Justin Rogers: A 2024 roadmap for the Detroit Lions' offseason

Full article: A 2024 roadmap for the Detroit Lions offseason

After falling just shy of the franchise’s first Super Bowl appearance — looking like they truly belonged each step of the way — the Lions’ challenge is establishing staying power near the top of the NFL’s standings. It’s something that eluded them in the 1990s, the last time they knocked on the Super Bowl’s door, and they similarly proved unable to sustain their success in 2012 and 2015, missing the playoffs after rare, double-digit-win seasons.

On paper, these Lions are better positioned to continue in their winning ways. They’re young, the team’s talented core is largely under contract, they have a healthy cap situation and they’re maintaining continuity with the coaching staff. With good health and the right offseason moves, it’s a recipe for success.

He reviews roster cuts with a focus on Tracy Walker, Commish, and Levi.

As for restricted free agents, the Lions have six: Long snapper Scott Daly , cornerback Khalil Dorsey , cornerback Jerry Jacobs , defensive tackle Benito Jones , linebacker Anthony Pittman and tight end Brock Wright .

Rogers doesn’t believe the team will need to use a RFA tender for any of the above six RFA qualified players. They should be able to get them back for less than a typical RFA.

Exclusive-rights free agents. Those are players with fewer than three years of service time. The Lions have another six in this category: Guard Kayode Awosika , defensive end James Houston , running back Zonovan Knight , cornerback Chase Lucas , running back Craig Reynolds and tight end Shane Zylstra .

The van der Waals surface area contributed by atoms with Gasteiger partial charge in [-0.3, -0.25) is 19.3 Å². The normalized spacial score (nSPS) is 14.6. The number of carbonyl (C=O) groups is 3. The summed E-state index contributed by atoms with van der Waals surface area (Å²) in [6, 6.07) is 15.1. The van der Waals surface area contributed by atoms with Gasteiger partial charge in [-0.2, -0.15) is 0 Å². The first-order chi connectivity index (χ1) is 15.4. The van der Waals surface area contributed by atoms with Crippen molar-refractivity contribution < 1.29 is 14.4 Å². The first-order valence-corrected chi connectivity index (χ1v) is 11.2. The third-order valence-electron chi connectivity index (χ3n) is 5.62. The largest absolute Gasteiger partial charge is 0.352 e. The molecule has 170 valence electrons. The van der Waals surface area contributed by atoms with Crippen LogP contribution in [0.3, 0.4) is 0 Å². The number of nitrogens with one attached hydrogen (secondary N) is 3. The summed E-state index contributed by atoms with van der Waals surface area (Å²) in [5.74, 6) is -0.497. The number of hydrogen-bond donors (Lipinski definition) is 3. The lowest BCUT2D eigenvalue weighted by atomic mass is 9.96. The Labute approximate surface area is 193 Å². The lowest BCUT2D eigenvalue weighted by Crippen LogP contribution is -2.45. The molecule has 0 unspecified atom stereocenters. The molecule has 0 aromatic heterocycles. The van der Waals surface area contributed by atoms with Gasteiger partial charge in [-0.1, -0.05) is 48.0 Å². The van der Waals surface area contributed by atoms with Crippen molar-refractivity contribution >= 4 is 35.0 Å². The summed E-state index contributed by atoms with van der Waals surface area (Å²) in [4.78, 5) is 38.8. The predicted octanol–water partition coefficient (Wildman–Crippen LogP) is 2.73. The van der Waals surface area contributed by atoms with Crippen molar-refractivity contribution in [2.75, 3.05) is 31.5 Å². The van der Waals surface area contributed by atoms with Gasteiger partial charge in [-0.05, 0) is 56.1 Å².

Roger’s believes all should be back

And, as it turns out, there aren’t many conversations the Lions will need to have regarding potential cap casualties.

The list is topped by safety Tracy Walker, who is set to enter the final season of a three-year deal he signed in 2022. The former defensive captain is scheduled to carry a bloated $12.8 million cap hit in 2024. That’s obviously untenable for a player the team made a healthy scratch for all three of its postseason games.

A negotiated pay cut is always an option. The team has worked out several of those under GM Brad Holmes, but the 29-year-old Walker still views himself as an NFL starter, so that avenue feels unlikely. If the sides part ways, the Lions would remain responsible for more than $7 million in dead cap, but the move would free $5.5 million in space.

Up next is defensive lineman John Cominsky. His cap hit is set to jump from $2.3 million last season to $6.2 million this year. With only $1.7 million in dead money, the Lions stand to clear $4.6 million from his release.

That’s a good chunk of money, but far from an easy choice. Cominsky is versatile, durable and he epitomizes the franchise’s blue-collar, grit-centric identity under coach Dan Campbell. On the other hand, Cominsky’s performance dipped last season, with fewer solo tackles, fewer tackles for loss and fewer quarterback pressures, despite a similar workload.

Finally, there’s defensive tackle Levi Onwuzurike. Entering the final year of his rookie contract, the former second-round pick carries a nearly $2.6 million cap figure and offers almost $1.8 million in savings with his release. After missing all of the 2022 campaign due to a back injury, he played sparingly in 16 games last year, but flashed some pass-rush potential with 10 pressures on 88 rushes.

Given what the team has invested, there’s a good chance he’s retained through the offseason program to determine whether he can build on last year’s small successes. Still, we’ve seen plenty of instances with durability risks where teams choose to cut the cord prematurely rather than get left on the hook for the full salary if there’s a recurrence of injury.

Walker = no brainer
Commish= tough call
Levi O = probably gets another chance


I think Justin Rodgers reads the board lol I had this earlier in the season not the Tracy Walker cut because he was starting and I didn’t realize his cap was that high.

But I had them cutting Buggs, commish and Levi. Saving a nice chunk on that dline to retool it.

I think Levi plays out his contract he got better late in the year.

I won’t be surprised to see both Levi and Commish here in 2024.

He also has the Lions resigning: